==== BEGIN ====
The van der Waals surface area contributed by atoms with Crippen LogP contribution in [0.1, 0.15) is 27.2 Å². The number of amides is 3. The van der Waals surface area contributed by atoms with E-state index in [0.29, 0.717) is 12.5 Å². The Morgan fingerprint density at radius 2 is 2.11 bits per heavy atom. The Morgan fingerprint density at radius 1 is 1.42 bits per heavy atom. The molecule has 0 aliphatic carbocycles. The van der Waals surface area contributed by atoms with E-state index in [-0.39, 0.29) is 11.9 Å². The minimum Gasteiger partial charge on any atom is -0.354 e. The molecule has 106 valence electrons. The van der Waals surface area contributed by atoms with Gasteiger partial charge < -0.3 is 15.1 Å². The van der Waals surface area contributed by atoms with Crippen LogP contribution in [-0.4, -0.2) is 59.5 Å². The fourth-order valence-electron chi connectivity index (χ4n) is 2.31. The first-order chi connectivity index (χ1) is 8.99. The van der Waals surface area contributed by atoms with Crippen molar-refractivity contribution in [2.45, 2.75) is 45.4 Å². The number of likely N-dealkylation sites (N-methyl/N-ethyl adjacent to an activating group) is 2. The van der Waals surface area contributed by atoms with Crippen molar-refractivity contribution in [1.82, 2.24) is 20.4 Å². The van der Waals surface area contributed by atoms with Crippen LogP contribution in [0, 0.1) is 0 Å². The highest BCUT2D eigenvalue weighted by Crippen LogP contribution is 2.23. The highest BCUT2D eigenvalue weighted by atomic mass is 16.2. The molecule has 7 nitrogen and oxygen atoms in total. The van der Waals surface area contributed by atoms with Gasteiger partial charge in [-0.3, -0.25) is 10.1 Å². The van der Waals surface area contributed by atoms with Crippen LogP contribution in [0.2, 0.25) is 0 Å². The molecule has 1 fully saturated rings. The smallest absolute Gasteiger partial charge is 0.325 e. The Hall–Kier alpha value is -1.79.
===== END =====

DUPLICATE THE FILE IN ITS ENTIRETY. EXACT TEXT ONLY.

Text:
The van der Waals surface area contributed by atoms with Crippen LogP contribution in [0.1, 0.15) is 27.2 Å². The number of amides is 3. The van der Waals surface area contributed by atoms with E-state index in [0.29, 0.717) is 12.5 Å². The Morgan fingerprint density at radius 2 is 2.11 bits per heavy atom. The Morgan fingerprint density at radius 1 is 1.42 bits per heavy atom. The molecule has 0 aliphatic carbocycles. The van der Waals surface area contributed by atoms with E-state index in [-0.39, 0.29) is 11.9 Å². The minimum Gasteiger partial charge on any atom is -0.354 e. The molecule has 106 valence electrons. The van der Waals surface area contributed by atoms with Gasteiger partial charge < -0.3 is 15.1 Å². The van der Waals surface area contributed by atoms with Crippen LogP contribution in [-0.4, -0.2) is 59.5 Å². The fourth-order valence-electron chi connectivity index (χ4n) is 2.31. The first-order chi connectivity index (χ1) is 8.99. The van der Waals surface area contributed by atoms with Crippen molar-refractivity contribution in [2.45, 2.75) is 45.4 Å². The number of likely N-dealkylation sites (N-methyl/N-ethyl adjacent to an activating group) is 2. The van der Waals surface area contributed by atoms with Crippen molar-refractivity contribution in [1.82, 2.24) is 20.4 Å². The van der Waals surface area contributed by atoms with Crippen LogP contribution in [0, 0.1) is 0 Å². The highest BCUT2D eigenvalue weighted by Crippen LogP contribution is 2.23. The highest BCUT2D eigenvalue weighted by atomic mass is 16.2. The molecule has 7 nitrogen and oxygen atoms in total. The van der Waals surface area contributed by atoms with Gasteiger partial charge in [-0.3, -0.25) is 10.1 Å². The van der Waals surface area contributed by atoms with Crippen LogP contribution in [0.2, 0.25) is 0 Å². The molecule has 1 fully saturated rings. The smallest absolute Gasteiger partial charge is 0.325 e. The Hall–Kier alpha value is -1.79.